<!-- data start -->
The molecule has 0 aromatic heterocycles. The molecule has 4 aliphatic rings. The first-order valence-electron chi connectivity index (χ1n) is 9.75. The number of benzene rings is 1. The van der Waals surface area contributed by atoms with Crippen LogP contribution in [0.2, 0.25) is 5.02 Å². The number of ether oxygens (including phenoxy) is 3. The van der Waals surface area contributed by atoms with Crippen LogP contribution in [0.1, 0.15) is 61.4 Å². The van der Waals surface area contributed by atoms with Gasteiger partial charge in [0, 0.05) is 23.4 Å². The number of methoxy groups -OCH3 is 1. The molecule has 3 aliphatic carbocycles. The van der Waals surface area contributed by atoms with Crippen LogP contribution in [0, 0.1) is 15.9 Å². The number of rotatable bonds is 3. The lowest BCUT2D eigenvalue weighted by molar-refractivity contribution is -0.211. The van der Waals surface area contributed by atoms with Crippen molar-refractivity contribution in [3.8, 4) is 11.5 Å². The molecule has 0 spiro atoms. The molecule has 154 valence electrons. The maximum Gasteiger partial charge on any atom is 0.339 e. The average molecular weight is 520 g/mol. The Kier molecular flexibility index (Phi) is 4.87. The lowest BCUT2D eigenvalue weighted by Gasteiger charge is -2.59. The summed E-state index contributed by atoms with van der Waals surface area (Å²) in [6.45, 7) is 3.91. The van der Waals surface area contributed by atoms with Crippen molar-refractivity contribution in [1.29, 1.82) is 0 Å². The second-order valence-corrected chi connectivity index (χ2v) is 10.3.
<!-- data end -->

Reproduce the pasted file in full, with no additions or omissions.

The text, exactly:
The molecule has 0 aromatic heterocycles. The molecule has 4 aliphatic rings. The first-order valence-electron chi connectivity index (χ1n) is 9.75. The number of benzene rings is 1. The van der Waals surface area contributed by atoms with Crippen LogP contribution in [0.2, 0.25) is 5.02 Å². The number of ether oxygens (including phenoxy) is 3. The van der Waals surface area contributed by atoms with Crippen LogP contribution in [0.1, 0.15) is 61.4 Å². The van der Waals surface area contributed by atoms with Gasteiger partial charge in [0, 0.05) is 23.4 Å². The number of methoxy groups -OCH3 is 1. The molecule has 3 aliphatic carbocycles. The van der Waals surface area contributed by atoms with Crippen LogP contribution in [0, 0.1) is 15.9 Å². The number of rotatable bonds is 3. The lowest BCUT2D eigenvalue weighted by molar-refractivity contribution is -0.211. The van der Waals surface area contributed by atoms with Crippen molar-refractivity contribution in [3.8, 4) is 11.5 Å². The molecule has 0 spiro atoms. The molecule has 154 valence electrons. The maximum Gasteiger partial charge on any atom is 0.339 e. The average molecular weight is 520 g/mol. The Kier molecular flexibility index (Phi) is 4.87. The lowest BCUT2D eigenvalue weighted by Gasteiger charge is -2.59. The summed E-state index contributed by atoms with van der Waals surface area (Å²) in [6.45, 7) is 3.91. The van der Waals surface area contributed by atoms with Crippen molar-refractivity contribution in [1.29, 1.82) is 0 Å². The second-order valence-corrected chi connectivity index (χ2v) is 10.3.